Sunday, January 06, 2008

Seek Assistance

This may be a little ranty and off track, but right now I'm wondering what it is about the London traveller that makes them ignore words on a screen? Picture the scene, you walk up to an automatic ticket barrier on the Tube or a station platform. You pop your ticket in and the little machine bleeps and the words "Seek Assistance" pop up. What do you do?

Well, most people would try it again - just in case - but something strange occurs it seems in the London traveller, for they don't try it tice, they don't even try it three times. Often they will shove that ticket through four or maybe five times, see the words "Seek Assistance" flash up and then stand there like a lost child whilst the queue behind them gets ever larger.

They may then scrabble around in their bag, presumably because they think that the ticket they bought earlier is actually another older ticket. All the while that queue grows. Then they try it again, and again it tells them to "Seek Assistance" but do they? Rarely. It usually requires the 'assistanc'e to seek them or they call over to the dumbstruck commuter.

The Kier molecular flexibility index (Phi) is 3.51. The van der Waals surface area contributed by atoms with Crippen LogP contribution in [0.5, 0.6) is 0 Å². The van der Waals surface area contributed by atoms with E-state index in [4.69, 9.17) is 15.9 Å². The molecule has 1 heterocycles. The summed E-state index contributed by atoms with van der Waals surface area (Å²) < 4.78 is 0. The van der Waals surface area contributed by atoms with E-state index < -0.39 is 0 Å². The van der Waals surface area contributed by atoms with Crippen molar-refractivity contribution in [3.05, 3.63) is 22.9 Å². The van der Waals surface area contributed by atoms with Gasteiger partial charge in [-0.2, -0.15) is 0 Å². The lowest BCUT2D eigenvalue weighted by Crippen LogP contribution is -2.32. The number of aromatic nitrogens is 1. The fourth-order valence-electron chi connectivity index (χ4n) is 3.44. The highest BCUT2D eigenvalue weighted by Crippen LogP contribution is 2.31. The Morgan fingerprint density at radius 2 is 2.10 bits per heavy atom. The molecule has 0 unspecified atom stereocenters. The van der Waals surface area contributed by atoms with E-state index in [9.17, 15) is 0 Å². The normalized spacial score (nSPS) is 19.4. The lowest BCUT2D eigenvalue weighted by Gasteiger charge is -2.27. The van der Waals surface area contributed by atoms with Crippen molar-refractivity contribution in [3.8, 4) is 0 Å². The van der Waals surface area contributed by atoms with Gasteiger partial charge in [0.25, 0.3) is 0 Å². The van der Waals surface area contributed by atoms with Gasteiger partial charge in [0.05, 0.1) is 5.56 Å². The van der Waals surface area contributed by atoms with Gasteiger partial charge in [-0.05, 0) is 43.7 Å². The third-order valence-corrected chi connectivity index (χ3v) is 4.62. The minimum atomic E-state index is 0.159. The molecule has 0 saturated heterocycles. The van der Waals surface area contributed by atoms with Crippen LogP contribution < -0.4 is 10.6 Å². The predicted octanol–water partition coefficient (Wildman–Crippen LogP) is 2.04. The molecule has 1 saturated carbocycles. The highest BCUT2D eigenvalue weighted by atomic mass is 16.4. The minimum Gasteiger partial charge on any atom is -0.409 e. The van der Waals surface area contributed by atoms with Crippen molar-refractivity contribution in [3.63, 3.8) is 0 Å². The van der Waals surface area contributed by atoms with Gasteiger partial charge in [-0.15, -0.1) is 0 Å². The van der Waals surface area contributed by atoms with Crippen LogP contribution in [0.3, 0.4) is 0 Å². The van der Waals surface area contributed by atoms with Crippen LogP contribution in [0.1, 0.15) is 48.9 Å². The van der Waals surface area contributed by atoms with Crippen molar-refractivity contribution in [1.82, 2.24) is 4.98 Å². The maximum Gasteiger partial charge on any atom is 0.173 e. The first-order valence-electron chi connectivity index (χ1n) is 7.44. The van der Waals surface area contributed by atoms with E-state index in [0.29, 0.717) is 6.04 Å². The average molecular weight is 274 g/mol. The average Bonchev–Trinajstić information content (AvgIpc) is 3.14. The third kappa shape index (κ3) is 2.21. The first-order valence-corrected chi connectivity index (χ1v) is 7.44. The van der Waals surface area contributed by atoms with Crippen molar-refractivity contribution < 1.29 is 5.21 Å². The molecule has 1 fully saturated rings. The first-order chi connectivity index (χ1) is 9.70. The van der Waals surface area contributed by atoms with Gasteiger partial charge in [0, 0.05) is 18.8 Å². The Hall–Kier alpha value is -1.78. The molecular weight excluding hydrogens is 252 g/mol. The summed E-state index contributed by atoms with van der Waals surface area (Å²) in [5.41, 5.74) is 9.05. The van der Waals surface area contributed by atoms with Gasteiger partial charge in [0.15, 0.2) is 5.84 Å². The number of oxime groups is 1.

Why is this? What is it about the words "Seek Assistance" in a train station that don't make sense? I can understand retrying the ticket once, if it's a paper one it might just be that the little magnetic strip is a bit knackered, but multiple times is just silly, and annoying for those behind you too.

In fact it is almost as annoying as those people that go to the cash machine and then act like they've never used one before and ponder deeply upon the question "Enter Your Pin" and then stare blankly at the figures. Why do they not know how much money they need before they get there? They must have known they needed money after all. Couldn't they have worked it out before hand and not waste time that I cannot get back?